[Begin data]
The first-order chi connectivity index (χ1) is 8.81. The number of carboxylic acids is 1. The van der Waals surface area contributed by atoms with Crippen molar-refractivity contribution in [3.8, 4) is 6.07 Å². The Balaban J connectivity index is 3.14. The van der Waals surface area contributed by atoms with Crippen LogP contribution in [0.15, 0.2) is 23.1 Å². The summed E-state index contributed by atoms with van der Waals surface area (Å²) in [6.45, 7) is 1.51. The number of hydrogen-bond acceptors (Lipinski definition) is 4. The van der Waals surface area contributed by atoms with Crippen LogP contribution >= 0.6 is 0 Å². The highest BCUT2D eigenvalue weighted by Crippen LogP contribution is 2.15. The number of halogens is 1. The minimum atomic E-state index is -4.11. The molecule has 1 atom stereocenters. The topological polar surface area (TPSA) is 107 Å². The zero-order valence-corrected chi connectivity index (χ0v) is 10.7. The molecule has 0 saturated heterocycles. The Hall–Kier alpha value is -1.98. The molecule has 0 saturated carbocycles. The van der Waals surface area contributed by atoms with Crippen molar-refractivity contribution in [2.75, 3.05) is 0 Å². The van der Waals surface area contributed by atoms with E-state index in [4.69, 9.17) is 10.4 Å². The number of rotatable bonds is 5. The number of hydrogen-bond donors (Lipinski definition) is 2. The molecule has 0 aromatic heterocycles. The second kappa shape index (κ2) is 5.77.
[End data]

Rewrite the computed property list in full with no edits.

The first-order chi connectivity index (χ1) is 8.81. The number of carboxylic acids is 1. The van der Waals surface area contributed by atoms with Crippen molar-refractivity contribution in [3.8, 4) is 6.07 Å². The Balaban J connectivity index is 3.14. The van der Waals surface area contributed by atoms with Crippen LogP contribution in [0.15, 0.2) is 23.1 Å². The summed E-state index contributed by atoms with van der Waals surface area (Å²) in [6.45, 7) is 1.51. The number of hydrogen-bond acceptors (Lipinski definition) is 4. The van der Waals surface area contributed by atoms with Crippen LogP contribution >= 0.6 is 0 Å². The highest BCUT2D eigenvalue weighted by Crippen LogP contribution is 2.15. The number of halogens is 1. The minimum atomic E-state index is -4.11. The molecule has 1 atom stereocenters. The topological polar surface area (TPSA) is 107 Å². The zero-order valence-corrected chi connectivity index (χ0v) is 10.7. The molecule has 0 saturated heterocycles. The Hall–Kier alpha value is -1.98. The molecule has 0 saturated carbocycles. The van der Waals surface area contributed by atoms with Crippen molar-refractivity contribution in [2.75, 3.05) is 0 Å². The van der Waals surface area contributed by atoms with E-state index in [4.69, 9.17) is 10.4 Å². The number of rotatable bonds is 5. The number of hydrogen-bond donors (Lipinski definition) is 2. The molecule has 0 aromatic heterocycles. The second kappa shape index (κ2) is 5.77.